The Hunchback of Notre Dame
Time to eat some crow: Months in advance, without having seen it, I had been most unkind to The Hunchback of Notre Dame. I wasn’t alone in my cynicism. Disney doing Hugo? Anybody remember The Tall Guy, where struggling actor Jeff Goldblum played the lead in a ludicrous Andrew Lloyd Webber-esque musical based on The Elephant Man? A Disney Hunchback promised to be even worse.
So now I feel like a jerk, guilty of doing to Hunchback what everyone does to Quasimodo in the movie — ridiculing it out of ignorance. Yes, Disney is still too loud and show-bizzy. And yes, Hunchback can’t go more than a reel without boisterous comic relief (here it’s a trio of gargoyles, voiced by Seinfeld‘s Jason Alexander, Murphy Brown‘s Charles Kimbrough, and the late Mary Wickes). And yes, the villain — despite his seething lust for the heroine — is firmly in Disney’s questionable diabolical-queer tradition in terms of his features and velvety sneers.
But still! After a serious misstep with the PC lecture Pocahontas, Disney has rediscovered the dark magic of the psyche. Hunchback, like The Lion King, resonates deeply for adults as well as for kids. There are moments of shocking darkness and obsession, which means that parents should prepare for long talks with younger children after the movie. Hunchback isn’t “too scary for kids,” as has been claimed, but it is provocative.
The basic story — the very basic story — remains the same. Quasimodo (voice by Tom Hulce), a deformed bell-ringer raised by the evil Judge Frollo (Tony Jay), falls in love with the fiery gypsy Esmeralda (Demi Moore). She befriends him but falls in love with the kindly, heroic soldier Phoebus (Kevin Kline). Frollo, in turn, becomes obsessed with Esmeralda; his lust for her mutates into self-denying fury.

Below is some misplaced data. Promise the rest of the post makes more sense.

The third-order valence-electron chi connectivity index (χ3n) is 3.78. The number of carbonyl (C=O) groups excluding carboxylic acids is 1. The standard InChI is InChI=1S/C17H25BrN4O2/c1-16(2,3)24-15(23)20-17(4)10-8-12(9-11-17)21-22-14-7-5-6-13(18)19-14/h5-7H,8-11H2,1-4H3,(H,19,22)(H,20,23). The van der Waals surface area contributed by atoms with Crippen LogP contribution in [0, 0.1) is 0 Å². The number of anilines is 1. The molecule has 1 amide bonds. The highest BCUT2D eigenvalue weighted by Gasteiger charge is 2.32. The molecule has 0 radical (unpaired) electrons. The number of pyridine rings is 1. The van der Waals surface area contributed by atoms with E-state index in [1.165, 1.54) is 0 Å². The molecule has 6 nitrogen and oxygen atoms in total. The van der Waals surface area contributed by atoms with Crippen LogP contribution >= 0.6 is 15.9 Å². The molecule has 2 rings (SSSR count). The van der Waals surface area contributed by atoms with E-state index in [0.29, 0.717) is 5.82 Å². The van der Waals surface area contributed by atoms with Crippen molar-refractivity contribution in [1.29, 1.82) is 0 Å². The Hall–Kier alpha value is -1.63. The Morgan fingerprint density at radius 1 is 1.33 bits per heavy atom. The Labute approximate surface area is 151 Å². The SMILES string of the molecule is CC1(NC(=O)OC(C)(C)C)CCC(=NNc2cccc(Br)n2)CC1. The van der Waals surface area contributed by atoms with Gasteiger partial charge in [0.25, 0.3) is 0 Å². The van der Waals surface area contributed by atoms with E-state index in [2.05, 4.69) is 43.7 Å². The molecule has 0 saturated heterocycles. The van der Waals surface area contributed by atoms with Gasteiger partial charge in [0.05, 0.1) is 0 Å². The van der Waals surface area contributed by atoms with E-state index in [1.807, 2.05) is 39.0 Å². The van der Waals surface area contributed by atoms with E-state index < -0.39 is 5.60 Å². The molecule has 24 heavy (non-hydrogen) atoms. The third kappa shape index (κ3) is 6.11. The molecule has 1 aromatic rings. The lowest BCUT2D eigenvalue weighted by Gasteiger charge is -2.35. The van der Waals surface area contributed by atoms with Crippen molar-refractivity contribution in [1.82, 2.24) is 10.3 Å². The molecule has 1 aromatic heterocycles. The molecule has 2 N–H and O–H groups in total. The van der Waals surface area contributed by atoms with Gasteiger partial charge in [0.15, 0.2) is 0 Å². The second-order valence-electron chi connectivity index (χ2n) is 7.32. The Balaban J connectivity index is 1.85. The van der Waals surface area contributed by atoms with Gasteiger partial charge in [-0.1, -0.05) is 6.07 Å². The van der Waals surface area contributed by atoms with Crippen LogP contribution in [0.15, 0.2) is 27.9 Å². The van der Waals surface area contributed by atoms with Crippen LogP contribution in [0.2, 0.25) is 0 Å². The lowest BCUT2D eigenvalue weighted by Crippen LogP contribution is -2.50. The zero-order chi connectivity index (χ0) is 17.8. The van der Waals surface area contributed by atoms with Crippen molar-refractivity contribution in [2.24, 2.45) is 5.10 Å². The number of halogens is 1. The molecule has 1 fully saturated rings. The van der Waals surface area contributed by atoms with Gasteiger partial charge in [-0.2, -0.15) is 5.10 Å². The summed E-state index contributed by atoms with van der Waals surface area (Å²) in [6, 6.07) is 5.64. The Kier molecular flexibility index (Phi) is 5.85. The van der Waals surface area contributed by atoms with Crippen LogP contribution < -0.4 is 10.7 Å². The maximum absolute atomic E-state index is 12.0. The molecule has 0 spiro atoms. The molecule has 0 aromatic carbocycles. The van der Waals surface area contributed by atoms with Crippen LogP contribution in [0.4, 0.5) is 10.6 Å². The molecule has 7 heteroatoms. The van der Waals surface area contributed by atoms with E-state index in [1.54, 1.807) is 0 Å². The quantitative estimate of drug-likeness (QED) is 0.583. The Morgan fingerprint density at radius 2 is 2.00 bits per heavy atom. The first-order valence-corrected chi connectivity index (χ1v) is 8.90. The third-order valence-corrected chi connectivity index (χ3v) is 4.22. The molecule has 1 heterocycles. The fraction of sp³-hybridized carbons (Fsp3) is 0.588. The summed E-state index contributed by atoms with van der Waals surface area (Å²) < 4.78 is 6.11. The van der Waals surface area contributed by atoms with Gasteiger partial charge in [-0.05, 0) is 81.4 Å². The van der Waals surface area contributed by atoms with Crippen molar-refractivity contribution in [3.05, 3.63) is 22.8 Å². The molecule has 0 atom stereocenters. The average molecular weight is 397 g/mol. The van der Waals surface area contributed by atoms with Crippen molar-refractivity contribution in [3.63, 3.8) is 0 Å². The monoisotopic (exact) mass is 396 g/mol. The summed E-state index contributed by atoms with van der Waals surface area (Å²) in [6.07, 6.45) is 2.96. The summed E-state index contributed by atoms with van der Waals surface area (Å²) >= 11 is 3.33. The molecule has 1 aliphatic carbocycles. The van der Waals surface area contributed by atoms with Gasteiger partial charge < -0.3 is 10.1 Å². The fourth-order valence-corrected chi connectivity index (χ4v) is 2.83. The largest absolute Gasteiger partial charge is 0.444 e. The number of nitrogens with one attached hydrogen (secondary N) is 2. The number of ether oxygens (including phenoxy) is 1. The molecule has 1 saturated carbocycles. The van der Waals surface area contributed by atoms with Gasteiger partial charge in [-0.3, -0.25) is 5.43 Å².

The gifted directors, Gary Trousdale and Kirk Wise, also did Beauty and the Beast, another fable of tolerance. They do for Tom Hulce what they did for Robby Benson: give weight to an actor known for callow roles. They get vivid performances from Demi Moore, who is sexier here than she ever is in the flesh, and from Kevin Kline, who delivers a pitch-perfect heroic parody.
If only they could have turned the sound down a notch. Like Beauty, Hunchback is often too shrill and clamorous to be truly lyrical. The songs (by Alan Menken and Stephen Schwartz) are forgettable except for Judge Frollo’s twisted valentine “Hellfire,” a number that made me wonder if the parents sitting around me were regretting having brought their pre-schoolers. The show tunes and the clownish gargoyles (though Alexander is hilarious) keep disrupting the grim enchantment.
That’s Disney for you, though: Subtlety just isn’t in the Mouse’s blood. Yet ‘Hunchback,’ for all its ready-for-Broadway razzle-dazzle, is surprisingly radical. Quasimodo may not be Disney’s first physically flawed hero (Dumbo was there first), but he doesn’t win Esmeralda in a bogus happy ending, either. That is one hell of an advance for Disney. For any studio, these days.